Staff or contractor — where the line is drawn (On Law)

It’s increasingly common for payroll to handle pay for workers who aren’t employees

The line that distinguishes an employee from an independent contractor isn’t always clear. But blurring it can result in serious implications for both the worker and the employer.

With as many as one in four individuals in the workforce either on temporary contracts or working for themselves — according to Statistics Canada, 15 per cent of Canadians worked in temporary jobs and nine per cent considered themselves single-person businesses in 2001 — it’s increasingly common for payroll practitioners to handle pay for workers who aren’t employees of the organization.

Earlier this year the Federal Court of Appeal explored the various means by which the law distinguishes between an independent contractor and an employee in Royal Winnipeg Ballet v. Minister of National Revenue.

The Royal Winnipeg Ballet was appealing an earlier decision of the Tax Courts, which determined that dancers engaged by the ballet company were in fact employees.

The determination was significant in that it would require the ballet company to pay Canada Pension Plan contributions and employment insurance premiums on the dancers’ behalf.

From the dancers’ perspective, the determination meant that statutory deductions would be made at source and, ultimately, they would not enjoy the benefit of writing off business expenses reasonably incurred to earn income from self-employment.

The appeal court carefully reviewed the various tests that have been developed over time to differentiate between employees and independent contractors, beginning with the integration test. This test, first articulated by the English courts in the early 1950s, examines the relationship between an individual’s work and the business that engaged them. If the individual was employed as “part of the business” and their work was integral to the business, they would be considered an employee. On the other hand, if the individual provided services from outside and the services were accessory to the main operation of the business, they were regarded as an independent contractor.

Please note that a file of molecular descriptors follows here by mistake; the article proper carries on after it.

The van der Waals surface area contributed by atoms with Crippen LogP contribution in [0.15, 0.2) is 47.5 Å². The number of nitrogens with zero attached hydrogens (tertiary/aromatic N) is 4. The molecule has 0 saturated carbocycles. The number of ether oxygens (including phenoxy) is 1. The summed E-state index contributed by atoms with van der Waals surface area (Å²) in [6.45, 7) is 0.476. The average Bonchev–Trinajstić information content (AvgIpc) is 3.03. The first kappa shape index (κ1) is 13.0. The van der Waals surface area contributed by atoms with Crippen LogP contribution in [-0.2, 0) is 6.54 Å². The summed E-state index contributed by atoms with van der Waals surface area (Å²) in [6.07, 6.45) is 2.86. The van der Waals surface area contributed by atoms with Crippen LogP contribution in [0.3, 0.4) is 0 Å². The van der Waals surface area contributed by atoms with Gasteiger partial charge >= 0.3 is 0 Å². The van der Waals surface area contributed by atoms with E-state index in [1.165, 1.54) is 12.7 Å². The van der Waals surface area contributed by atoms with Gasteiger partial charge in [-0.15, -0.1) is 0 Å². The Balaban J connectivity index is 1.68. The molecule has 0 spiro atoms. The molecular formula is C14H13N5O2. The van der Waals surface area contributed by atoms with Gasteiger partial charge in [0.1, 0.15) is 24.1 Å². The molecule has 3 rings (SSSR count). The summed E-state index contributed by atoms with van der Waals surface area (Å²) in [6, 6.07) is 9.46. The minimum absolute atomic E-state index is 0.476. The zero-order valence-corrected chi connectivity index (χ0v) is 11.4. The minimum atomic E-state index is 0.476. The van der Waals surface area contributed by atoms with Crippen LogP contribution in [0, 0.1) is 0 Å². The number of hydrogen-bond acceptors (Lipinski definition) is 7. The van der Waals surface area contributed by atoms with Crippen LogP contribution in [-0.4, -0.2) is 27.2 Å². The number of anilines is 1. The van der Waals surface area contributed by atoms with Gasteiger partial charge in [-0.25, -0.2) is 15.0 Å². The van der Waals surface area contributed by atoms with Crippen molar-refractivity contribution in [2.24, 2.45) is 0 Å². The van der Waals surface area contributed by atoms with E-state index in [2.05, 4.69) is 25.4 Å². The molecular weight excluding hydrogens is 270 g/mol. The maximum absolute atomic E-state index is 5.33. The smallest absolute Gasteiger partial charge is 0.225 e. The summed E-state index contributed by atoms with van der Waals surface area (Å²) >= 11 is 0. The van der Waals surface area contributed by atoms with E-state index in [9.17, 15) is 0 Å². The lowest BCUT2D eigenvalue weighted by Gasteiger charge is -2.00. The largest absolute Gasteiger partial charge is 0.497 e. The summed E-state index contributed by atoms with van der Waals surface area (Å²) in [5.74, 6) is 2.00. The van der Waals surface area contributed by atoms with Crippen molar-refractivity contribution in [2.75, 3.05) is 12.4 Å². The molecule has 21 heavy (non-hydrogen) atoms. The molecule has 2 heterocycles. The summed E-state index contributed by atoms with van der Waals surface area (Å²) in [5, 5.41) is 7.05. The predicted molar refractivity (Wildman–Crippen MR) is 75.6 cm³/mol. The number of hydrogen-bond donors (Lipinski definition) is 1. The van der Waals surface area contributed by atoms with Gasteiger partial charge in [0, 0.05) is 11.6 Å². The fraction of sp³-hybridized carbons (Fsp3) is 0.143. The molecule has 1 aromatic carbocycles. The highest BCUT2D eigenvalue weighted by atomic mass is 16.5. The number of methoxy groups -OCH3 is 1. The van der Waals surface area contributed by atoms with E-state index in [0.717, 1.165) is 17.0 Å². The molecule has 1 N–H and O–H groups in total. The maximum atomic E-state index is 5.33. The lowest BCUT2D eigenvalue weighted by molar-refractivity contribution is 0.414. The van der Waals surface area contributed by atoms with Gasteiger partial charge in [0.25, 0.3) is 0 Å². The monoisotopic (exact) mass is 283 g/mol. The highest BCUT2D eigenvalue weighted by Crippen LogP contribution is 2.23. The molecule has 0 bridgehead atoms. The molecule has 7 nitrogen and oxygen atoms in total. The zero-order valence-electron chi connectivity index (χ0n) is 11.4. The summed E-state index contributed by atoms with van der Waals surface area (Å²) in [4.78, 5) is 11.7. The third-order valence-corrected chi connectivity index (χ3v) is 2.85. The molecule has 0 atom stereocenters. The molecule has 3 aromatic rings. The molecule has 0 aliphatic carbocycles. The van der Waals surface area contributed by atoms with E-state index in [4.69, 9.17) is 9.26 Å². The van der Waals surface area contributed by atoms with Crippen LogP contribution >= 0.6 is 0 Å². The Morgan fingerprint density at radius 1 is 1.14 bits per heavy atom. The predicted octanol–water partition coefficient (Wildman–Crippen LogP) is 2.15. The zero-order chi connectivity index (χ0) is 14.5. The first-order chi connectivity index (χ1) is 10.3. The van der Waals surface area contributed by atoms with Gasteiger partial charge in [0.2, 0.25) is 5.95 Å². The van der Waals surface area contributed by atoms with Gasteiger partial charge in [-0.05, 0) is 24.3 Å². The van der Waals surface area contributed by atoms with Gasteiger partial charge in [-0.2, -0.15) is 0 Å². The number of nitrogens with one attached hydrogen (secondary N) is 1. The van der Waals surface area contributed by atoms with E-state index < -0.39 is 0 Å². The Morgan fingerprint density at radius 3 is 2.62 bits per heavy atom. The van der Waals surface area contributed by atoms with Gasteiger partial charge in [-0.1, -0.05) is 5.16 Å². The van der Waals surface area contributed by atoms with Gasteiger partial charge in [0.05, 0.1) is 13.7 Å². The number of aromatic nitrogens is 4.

This test has subsequently been discounted, as parties that have developed a “relationship of mutual dependence” are necessarily deemed to have an employment relationship. To replace it, certain courts began applying an “analytical framework” by posing the following question: “Is the person who has engaged her to perform the services performing them as a person in business on her own account?”

If the answer is yes, then the person is an independent contractor. If the answer is no, she is an employee. In order to answer the question, one must ask who exercises “control” in the relationship. For example, does the individual set her own hours, is she free to accept or refuse work, is she subject to company policy and discipline and is she free to hire others? In this regard, the question to ask is whether the so-called employer has the right to exercise control, not necessarily whether they actually do.

Reference was also made in the case to the historical “four-fold test.” Under this analysis, the following are indicators of an independent contractor relationship:


•ownership of tools;

•chance of profit; and

•risk of loss.

Chance of profit and risk of loss focuses on whether the individual is simply paid a salary or whether she actually stands to gain or lose depending upon how her services are provided.

The court in the Royal Winnipeg Ballet case concluded its historical analysis by considering what role the “intentions” of the parties play in determining the nature of the relationship. On the one hand, the law is sensitive to the fact that parties may create a “sham” independent contractor relationship in order to avoid certain obligations. On the other hand, the law has always recognized that people have freedom to contract and, accordingly, the intentions of the parties are somewhat relevant.